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Office Project Linked to Big Rise in Traffic

April 13, 1989|MARTHA L. WILLMAN | Times Staff Writer

Construction of a proposed nine-story office complex in Glendale's downtown financial district would increase traffic sharply, whether or not it includes a controversial drive-through fast-food restaurant, an independent study said this week.

City officials have been lukewarm about a developer's proposal to replace the popular McDonald's restaurant at 500 N. Central Ave. with an even larger McDonald's on the ground floor of a proposed office and theater complex at the same site.

But an environmental impact report suggests that traffic congestion resulting from the development would be only "slightly less" if the restaurant were eliminated.

In a public hearing Tuesday, members of the Glendale Redevelopment Agency asked consultants to propose other ways to reduce congestion, such as assigning police officers to direct traffic during peak hours.

Moses Wilson of Barton-Aschman Associates of Pasadena, a city consultant, pledged to include the most innovative alternatives for reducing congestion before the agency is asked to accept a final environmental impact report on the project May 9.

The Howard-Platz Group of Glendale plans to build the world's first drive-through fast-food restaurant in a high-rise office complex. McDonald's officials predict that the conversion to high-rise development could start an international trend in the drive-through fast-food industry, which has accumulated expensive land holdings in areas that are rapidly being urbanized.

At present, McDonald's owns a portion of the Howard-Platz development site on the north side of Milford Street between Central Avenue and Orange Street.

Ground-Floor Eatery

The new McDonald's would be on the ground floor of a nine-story building on Central. A separate three-story, 1,600-seat multiscreen theater complex would be on Orange. An underground parking garage would be built under and between the two buildings.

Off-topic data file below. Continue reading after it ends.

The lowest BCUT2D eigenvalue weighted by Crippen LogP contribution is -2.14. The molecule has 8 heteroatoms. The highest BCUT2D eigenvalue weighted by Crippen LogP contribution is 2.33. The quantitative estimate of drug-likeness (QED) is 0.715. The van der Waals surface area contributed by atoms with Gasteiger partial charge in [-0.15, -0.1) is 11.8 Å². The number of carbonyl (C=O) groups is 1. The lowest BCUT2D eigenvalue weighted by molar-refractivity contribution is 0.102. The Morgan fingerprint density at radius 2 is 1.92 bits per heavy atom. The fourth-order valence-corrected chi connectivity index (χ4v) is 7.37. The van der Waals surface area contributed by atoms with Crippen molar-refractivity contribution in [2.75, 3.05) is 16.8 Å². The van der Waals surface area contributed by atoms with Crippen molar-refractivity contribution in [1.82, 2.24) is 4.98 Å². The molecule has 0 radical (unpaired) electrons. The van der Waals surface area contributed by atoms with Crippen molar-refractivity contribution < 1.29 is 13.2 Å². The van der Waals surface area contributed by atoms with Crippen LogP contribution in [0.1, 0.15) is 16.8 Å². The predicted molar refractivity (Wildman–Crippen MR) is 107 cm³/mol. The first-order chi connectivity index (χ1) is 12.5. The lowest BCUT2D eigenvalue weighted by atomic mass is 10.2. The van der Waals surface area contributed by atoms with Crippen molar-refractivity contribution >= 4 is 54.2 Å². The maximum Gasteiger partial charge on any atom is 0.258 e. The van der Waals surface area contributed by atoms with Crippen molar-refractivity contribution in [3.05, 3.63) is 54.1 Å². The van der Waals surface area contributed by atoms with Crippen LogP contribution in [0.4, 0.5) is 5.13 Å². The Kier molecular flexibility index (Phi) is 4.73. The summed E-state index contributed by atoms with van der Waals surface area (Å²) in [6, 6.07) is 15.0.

Douglas Ring, an attorney representing McDonald's, told Glendale officials more than a year ago that the project "could serve as the prototype" for fast-food restaurants worldwide.

Jerold Milner, outgoing chairman of the Redevelopment Agency, in December called the proposal "a brand new concept" and added, "That makes some of us uncomfortable. What do we do if it doesn't work?"

Environmental Science Associates of Los Angeles, which analyzed the impact of the project, concluded that elimination of the drive-through restaurant would still "result in similar levels" of traffic congestion at the office site, which is expected to provide 490 new jobs. The report suggested that the city institute ride-sharing, staggered work hours and other transportation management programs to compensate for predicted congestion.

Although no action was taken at the hearing Tuesday, Glendale officials said in December that they were growing increasingly wary of projects that threaten to increase congestion. Milner said then: "We are taking a closer and more critical view of everything that relates to vehicles in the downtown area and throughout the city. We are becoming more sensitive."

Councilman Larry Zarian, new chairman of the Redevelopment Agency, said Tuesday that potential congestion in the city will be a major factor in approving new projects. "Traffic is going to dictate the future development in the city," he said. "Every decision made here is going to impact the future of Glendale." He warned that the agency "may have to say no" to developers if their projects pose unworkable problems.

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